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Uganda’s engagement with China has often seen officials from Kampala troop to Beijing for loans, resulting in a rising debt situation with the Asian giant over the last decade.

Ugandan projects whose funding has been negotiated with the Exim Bank include $2.2 billion for the SGR, $1.44 billion for the 600MW Karuma hydroelectric dam, $482 million for 183MW Isimba power dam, $350 million for the 51km Kampala-Entebbe Expressway and $200 million for Entebbe International Airport expansion.

Of these, only the SGR loan has not been disbursed, making Uganda one of the African “friends” hooked on Beijing’s loans after a borrowing binge.

Kenya has also been flagged after piling debt beyond its cap.

In 2021, China’s ambassador to Uganda Zhang Lizhong said his country was rethinking its infrastructure financing policy in Africa and scaling back its support to big projects in order to fund more on social development projects like water supply.

In the East Africa region, Beijing’s scaling back on big-ticket project funding has created the notion that the Chinese are losing to European players such as Turkey’s Yapi Markezi, who are building Tanzania’s SGR, and now, Uganda’s.

Sources close to the SGR project in Uganda say that President Museveni’s about-turn from the Chinese to other financiers came in 2021 after it emerged that the country could have mortgaged the Entebbe International Airport over a $200 million loan from China.

Works and Transport Minister Gen Katumba Wamala also told Parliament that Uganda was treading carefully with China after detecting danger in Beijing’s “indecent proposal” that the SGR $2.2 billion loan be paid using oil money.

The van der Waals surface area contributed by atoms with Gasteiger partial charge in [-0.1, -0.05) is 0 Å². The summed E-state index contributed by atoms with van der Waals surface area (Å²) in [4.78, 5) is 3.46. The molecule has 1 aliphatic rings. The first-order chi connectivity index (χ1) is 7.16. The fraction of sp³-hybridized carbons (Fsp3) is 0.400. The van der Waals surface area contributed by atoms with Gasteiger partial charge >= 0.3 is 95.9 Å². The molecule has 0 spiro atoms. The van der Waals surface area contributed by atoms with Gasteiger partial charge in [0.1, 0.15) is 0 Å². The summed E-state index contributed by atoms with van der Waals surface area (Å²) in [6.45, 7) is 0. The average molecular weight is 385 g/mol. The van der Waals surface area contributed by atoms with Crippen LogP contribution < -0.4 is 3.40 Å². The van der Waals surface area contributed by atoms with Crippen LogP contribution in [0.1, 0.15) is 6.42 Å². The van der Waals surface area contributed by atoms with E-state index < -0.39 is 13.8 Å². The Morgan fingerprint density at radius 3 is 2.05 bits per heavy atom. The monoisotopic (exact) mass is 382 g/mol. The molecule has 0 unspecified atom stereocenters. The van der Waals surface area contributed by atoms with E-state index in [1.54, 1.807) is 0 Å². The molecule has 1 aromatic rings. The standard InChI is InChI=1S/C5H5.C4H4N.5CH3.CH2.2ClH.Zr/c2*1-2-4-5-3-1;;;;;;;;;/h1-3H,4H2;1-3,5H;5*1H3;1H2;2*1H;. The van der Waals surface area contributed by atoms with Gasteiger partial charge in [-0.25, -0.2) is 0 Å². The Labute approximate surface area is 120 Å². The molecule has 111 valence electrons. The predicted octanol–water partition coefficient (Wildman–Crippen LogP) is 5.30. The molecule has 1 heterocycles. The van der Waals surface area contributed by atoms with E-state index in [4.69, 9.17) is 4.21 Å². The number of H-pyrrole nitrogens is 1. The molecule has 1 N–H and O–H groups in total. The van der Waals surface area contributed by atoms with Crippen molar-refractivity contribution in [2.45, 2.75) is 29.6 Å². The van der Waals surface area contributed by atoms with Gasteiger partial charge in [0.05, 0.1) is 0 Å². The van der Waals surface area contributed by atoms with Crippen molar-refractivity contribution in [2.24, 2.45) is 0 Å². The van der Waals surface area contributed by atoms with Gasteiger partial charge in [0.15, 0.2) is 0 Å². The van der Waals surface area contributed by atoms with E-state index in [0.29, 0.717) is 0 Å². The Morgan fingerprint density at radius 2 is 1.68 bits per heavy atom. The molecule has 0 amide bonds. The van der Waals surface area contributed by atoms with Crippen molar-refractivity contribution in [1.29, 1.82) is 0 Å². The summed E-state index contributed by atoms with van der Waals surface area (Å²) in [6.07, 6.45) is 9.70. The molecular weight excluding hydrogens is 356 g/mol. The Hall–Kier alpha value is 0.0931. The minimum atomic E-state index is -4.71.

“The financier, Exim Bank of China, was concerned about the repayment of the loan. We told them that the government will be the one to pay the loan, you do not decide where the payment of the loan will come from,” Gen Katumba told Parliament in 2021.

Sources say that as the waiting game with Exim Bank went on, President Museveni vowed to review the SGR plan during the Covid-19 pandemic, telling his Cabinet that, unlike trucks, an effective railway transport system would have reduced the level of exposure to the virus in Uganda.

In the meantime, as the President sought alternatives to resuscitate the SGR project, his government sourced new loans to rehabilitate all the sections of the old metre gauge railway in efforts to see it haul at least 60,000 of cargo per month.

Malaba turnabout

The borrowing includes a $307 million sought from the African Development Bank (AfDB) in 2022, in addition to a €301.11 million ($325 million) loan from AfDB and €25.9 million ($28 million) from the Corporate Internationalisation Fund of Spain that Parliament approved in May 2021, to refurbish the line from Malaba to Kampala.

But transport experts say that even fully rehabilitated, the MGR still has inherent technical limitations that cannot enable it to carry more than 3.6 million tonnes per annum.

Yet cargo volumes between Malaba and Kampala are growing, currently standing at 18 million tonnes, set to reach 20 million tonnes in 2025 and 25 million tonnes in 2030, says Dr Richard Sendi, the SGR project head of planning and strategy.

Dr Sendi says that these cargo volumes landing at Malaba and growing each year give Kenya’s SGR viability if it links with Uganda’s, explaining why the new government in Nairobi has realised that there is no option to building the line up to Malaba.

“They are also looking for alternative financing,” he said.

With two SGR trains arriving at Naivasha daily, each carrying 56 containers, the numbers will continue to grow and overwhelm Kenya’s metre gauge railway that picks up the cargo via the link at Longonot, Uganda officials are optimistic that the country’s project has a lifeline.

Meanwhile, Tanzania seeing a slowdown of the Northern Corridor project, went on a fundraising spree to extent its SGR to the Great Lakes.

Their 1,637km line is being built in phases by contractors from Turkey and China. The first phase from Dar es Salaam to Morogoro (300km) is expected to start operating soon after successful test runs. - JULIUS BARIGABA, The EastAfrican

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